There's no doubting that interest in food issues -- sustainability, safety, health -- has skyrocketed in the last two decades. More Americans than ever think carefully about everything they put in their mouths. But so far, it's been hard for Americans who care about food to apply their interest to politics. The Farm Bill -- the primary vehicle for food policy in Washington -- is long and complex. And though many well-informed people know it's generally problematic and heavily influenced by agricultural lobbyists, it's been hard to figure out how to do anything about that.
"While people have been counting calories, they haven’t been counting votes. There’s been no mechanism to hold legislators accountable," Scott Faber, a lobbyist with the Environmental Working Group, told The Huffington Post.
People who love hunting have been long been able to consult with the NRA's Political Victory Fund to find out how gun-friendly a candidate is. NARAL has been releasing a pro-choice voting guide for years. And now, Food Policy Action, a newly formed group composed partly of Environmental Working Group members including Faber, has stepped in to provide the same service for people interested in food policy.
The group has spent the last six months parsing out all the important food policy related votes taken in the Senate and House over the past year and then determining which choice in each vote would be most beneficial to consumers. Many of the votes were for amendments to the farm bill. They cover a broad range of topics, from hunger relief to support for farmers markets. Once the group established which votes to count, its employees recorded how each member of the House and Senate voted in each case. They then calculated the portion of those times each legislator's vote concurred with Food Policy Action's pick to generate a score between 0 and 100, which are then published in what the group is calling the National Food Policy Scorecard.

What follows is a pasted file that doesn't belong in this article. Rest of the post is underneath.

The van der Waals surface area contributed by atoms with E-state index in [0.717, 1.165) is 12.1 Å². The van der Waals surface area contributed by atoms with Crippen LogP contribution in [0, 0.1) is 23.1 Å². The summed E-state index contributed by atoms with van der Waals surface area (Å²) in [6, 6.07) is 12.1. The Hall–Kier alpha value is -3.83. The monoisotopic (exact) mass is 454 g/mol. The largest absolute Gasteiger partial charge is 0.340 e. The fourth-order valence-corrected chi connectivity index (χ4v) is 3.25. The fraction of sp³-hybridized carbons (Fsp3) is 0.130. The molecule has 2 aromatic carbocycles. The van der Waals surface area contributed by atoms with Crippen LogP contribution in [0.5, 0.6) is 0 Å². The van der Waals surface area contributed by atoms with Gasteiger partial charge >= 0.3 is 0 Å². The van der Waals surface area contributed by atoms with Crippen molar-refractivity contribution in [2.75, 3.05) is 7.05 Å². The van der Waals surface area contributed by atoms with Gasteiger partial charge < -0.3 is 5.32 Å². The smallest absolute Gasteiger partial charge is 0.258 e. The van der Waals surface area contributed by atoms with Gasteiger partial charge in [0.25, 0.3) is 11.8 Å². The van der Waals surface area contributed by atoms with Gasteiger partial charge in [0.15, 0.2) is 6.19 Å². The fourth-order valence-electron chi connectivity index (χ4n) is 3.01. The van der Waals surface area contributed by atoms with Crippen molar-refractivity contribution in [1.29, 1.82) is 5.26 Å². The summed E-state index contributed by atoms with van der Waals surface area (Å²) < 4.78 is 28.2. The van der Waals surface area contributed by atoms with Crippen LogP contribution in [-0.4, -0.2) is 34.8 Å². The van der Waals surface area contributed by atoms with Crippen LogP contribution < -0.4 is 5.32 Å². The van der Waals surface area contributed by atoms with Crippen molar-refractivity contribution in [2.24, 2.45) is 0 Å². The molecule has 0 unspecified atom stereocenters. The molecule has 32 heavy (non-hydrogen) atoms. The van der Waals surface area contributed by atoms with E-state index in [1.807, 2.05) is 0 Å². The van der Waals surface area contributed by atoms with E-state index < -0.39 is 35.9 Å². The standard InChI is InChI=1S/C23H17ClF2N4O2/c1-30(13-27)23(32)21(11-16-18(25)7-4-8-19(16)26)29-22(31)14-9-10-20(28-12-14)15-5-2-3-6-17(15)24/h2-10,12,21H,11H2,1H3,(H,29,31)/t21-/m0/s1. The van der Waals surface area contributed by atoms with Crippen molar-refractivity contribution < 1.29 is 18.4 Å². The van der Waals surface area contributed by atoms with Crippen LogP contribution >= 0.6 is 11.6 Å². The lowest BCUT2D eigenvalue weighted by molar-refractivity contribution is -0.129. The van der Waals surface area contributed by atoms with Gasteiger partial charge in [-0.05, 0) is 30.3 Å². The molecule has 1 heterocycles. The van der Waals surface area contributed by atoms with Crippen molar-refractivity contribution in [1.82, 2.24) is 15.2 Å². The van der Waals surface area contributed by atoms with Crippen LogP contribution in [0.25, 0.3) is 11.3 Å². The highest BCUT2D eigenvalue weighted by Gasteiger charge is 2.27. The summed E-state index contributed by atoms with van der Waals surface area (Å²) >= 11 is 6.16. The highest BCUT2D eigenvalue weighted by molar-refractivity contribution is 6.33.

The group's goal is to give consumers a clear indication of how their representatives have voted on food-related issues -- to try to counteract the tremendous influence the industry has on those votes.
"The food industry has permanent home field advantage in Washington. Or even beyond that -- it’s like being the Yankees playing at Yankee Stadium," Faber said. "The scorecard won’t create a level playing field, but it will begin to somewhat level the playing field."
The results of the research are posted on the Food Policy Action website.
In general, the results fall along party lines, with Democrats tending to score high and Republicans tending to score low. Five of the 11 Senators who scored a perfect 100 on the index were listed among the 10 most liberal Senators of 2011 by National Journal, and 10 of the 11 were Democrats. (The last one was Joe Lieberman.) But Faber noted that there are some exceptions -- Republican Scott Brown of Massachusetts, for example, got a 78, the same as Kirsten Gillibrand of New York, who is a Democrat.
"It suggests that food policy is a less partisan issue than some of the other issues facing Congress," Faber said.
A legislator's score is more closely correlated with the amount of farmland in the state he or she represents. Senators and Representatives from the corn-heavy Great Plains -- many of them Republicans -- tend to score the lowest of all.
Click through the slideshow below to see the 11 Senators who scored a perfect 100 in the National Food Policy Scorecard, and the 10 Senators -- all Republicans -- who scored below a 20: